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What to watch in the night sky this week

Every Monday I choose the celestial highlights of the Northern Hemisphere (mid-northern latitudes) for the following week, but be sure to check out my main feed for more in-depth articles on stargazing, astronomy and eclipses.

What to see in the night sky this week: August 1
0-16, 2020

Are you ready to spot the “shooting stars”? Active since July 17, the Perseid meteor shower can bring up to 100 “shooting stars” per hour on its peak night. In 2020, from Tuesday 11 August to Wednesday 12 August.

This is just the start of a fantastic week of stargazing. As the week progresses, it becomes one of the best weeks of the year to see the Milky Way in the run-up to the New Moon on August 19. From August 12, the Moon will rise after midnight, giving you a few hours of dark skies just as the brightest part of our galaxy arches over our heads.

With two of summer’s heavenly treats in the same week and some stunning views of Venus and the Moon, seven sparkling days of stargazing await!

Tuesday 11 August 2020: Perseid meteor shower peaks

Easily the most popular meteor shower of the year in the Northern Hemisphere, tonight is one of the best nights of the year to see “shooting stars”. It is caused by the dust and debris left in the Earth’s orbital path by comet 109P / Swift-Tuttle, which last entered the Solar System in 1992 and is expected to return in July 2126.

The Perseids can count up to 100 per hour. Will you see so many? A last quarter crescent moon around midnight will whiten some of the brightest meteors, but there should still be enough for patients’ eyes to spot.

Be out before midnight. In addition to some of the earliest “earthgrazers”, long-lived shooting stars near the eastern and western horizon, if you are in a dark place away from light pollution you may also see the Milky Way arching above you at south.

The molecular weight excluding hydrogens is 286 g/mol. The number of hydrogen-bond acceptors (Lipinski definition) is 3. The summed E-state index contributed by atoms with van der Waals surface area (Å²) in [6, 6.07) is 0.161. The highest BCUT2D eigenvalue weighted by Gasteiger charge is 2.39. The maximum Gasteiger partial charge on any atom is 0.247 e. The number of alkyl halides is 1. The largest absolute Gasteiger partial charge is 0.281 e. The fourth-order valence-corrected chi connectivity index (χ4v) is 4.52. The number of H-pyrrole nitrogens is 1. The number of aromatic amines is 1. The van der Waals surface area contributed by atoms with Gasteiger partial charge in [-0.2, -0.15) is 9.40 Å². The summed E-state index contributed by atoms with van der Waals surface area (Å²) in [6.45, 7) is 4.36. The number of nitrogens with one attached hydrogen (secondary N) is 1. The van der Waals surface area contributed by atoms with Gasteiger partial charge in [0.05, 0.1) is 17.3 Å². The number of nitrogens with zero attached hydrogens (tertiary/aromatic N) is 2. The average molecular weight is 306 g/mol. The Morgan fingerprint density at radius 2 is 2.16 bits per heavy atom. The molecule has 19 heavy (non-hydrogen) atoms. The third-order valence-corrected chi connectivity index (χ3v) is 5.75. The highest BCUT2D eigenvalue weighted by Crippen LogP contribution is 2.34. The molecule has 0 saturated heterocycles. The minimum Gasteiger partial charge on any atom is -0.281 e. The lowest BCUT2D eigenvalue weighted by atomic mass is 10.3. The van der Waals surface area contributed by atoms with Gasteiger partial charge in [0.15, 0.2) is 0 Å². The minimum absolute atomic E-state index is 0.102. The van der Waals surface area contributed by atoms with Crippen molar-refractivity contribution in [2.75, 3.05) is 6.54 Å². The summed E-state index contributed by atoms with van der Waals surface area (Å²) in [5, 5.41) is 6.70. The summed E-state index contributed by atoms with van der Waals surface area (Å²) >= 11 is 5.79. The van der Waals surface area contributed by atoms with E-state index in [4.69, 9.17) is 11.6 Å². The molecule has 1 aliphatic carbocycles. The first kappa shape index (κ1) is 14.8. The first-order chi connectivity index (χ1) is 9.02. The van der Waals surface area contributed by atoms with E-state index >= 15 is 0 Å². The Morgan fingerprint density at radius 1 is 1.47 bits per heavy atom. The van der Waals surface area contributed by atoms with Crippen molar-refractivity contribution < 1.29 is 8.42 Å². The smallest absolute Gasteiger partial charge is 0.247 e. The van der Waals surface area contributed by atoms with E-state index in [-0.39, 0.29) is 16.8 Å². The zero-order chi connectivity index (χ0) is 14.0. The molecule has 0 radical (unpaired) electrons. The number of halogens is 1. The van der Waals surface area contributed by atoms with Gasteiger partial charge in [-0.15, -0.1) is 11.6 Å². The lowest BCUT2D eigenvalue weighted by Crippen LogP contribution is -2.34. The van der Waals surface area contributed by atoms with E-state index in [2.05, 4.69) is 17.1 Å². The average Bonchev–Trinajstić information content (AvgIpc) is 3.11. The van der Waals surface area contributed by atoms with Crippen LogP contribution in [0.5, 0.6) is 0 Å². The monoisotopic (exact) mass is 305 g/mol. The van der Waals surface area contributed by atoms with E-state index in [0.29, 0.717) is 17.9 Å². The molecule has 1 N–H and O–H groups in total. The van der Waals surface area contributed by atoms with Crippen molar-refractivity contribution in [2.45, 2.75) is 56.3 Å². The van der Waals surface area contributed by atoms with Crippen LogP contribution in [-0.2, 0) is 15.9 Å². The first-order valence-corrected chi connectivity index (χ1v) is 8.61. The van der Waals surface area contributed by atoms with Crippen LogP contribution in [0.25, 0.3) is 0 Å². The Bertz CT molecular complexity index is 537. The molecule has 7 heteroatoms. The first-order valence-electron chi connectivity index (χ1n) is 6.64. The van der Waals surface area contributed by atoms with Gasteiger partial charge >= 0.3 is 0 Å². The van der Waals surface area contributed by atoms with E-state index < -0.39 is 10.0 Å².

After midnight, to find the shooting stars, look at any part of the night sky and keep searching! However, you will need clear skies; if it’s cloudy, you won’t see anything.

It is also worth looking for the Perseid meteors from Wednesday 12th August to Thursday 13th August and also the night after. If the skies are clear this week, get out there and look up.

Wednesday 12 August – Saturday 22 August: see the Milky Way

Were you able to get a glimpse of our galaxy while watching the Perseids?

The center of our galaxy looks spectacular in August, but the Milky Way is at its best when the Moon is down. This runs from tonight through New Moon on August 19th.

Look south generally, preferably looking somewhere away from light pollution, and most importantly, somewhere where your view towards the southern horizon will not have the glow of any city or town.

Thursday 13th August 2020: Venus as “Morning Star” and Aldebaran near the Moon

If you enjoyed seeing Venus dominate as the “Evening Star” for the first half of 2020, now is the best time to appreciate how much time she is ruling as the “Morning Star” before dawn.

Always the brightest object in the night sky apart from the Moon, Venus today reaches its maximum elongation towards the west.

This means that, from our perspective, an Earth appears to be furthest from the Sun in its current morning appearance, so it appears at its highest point in the night sky before sunrise. Look over the eastern horizon about three hours before sunrise.

At 45.8 ° west of the Sun, it is the highest in the night sky that Venus will have in 2020.

If you get up early enough to see Venus, take a look at the bright star Aldebaran in the constellation of Taurus, which will be just 4 ° from a 34% illuminated Moon.

Saturday 15 August 2020: conjunction of a crescent moon and Venus

This morning Venus will rise again about three hours before the Sun, along with an 18% illuminated crescent moon (see above) that will seem closer to it the closer it gets to dawn.

Constellation of the week: Orion

Look east, and if you get up early enough, you can also enjoy some beautiful views of the winter constellations.

In particular you will see the famous cold climate constellation of Orion rising to one side. Its bright stars, the Betelgeuse ruby ​​and the true blue Rigel, should both be nearly visible. Among them will be the Belt; at the top will be the constellation of Taurus and the bright red star Aldebaran.

Further proof that even if the stars change with the seasons, if you get up early enough can he cheat the system!

I wish you clear skies and eyes wide open.

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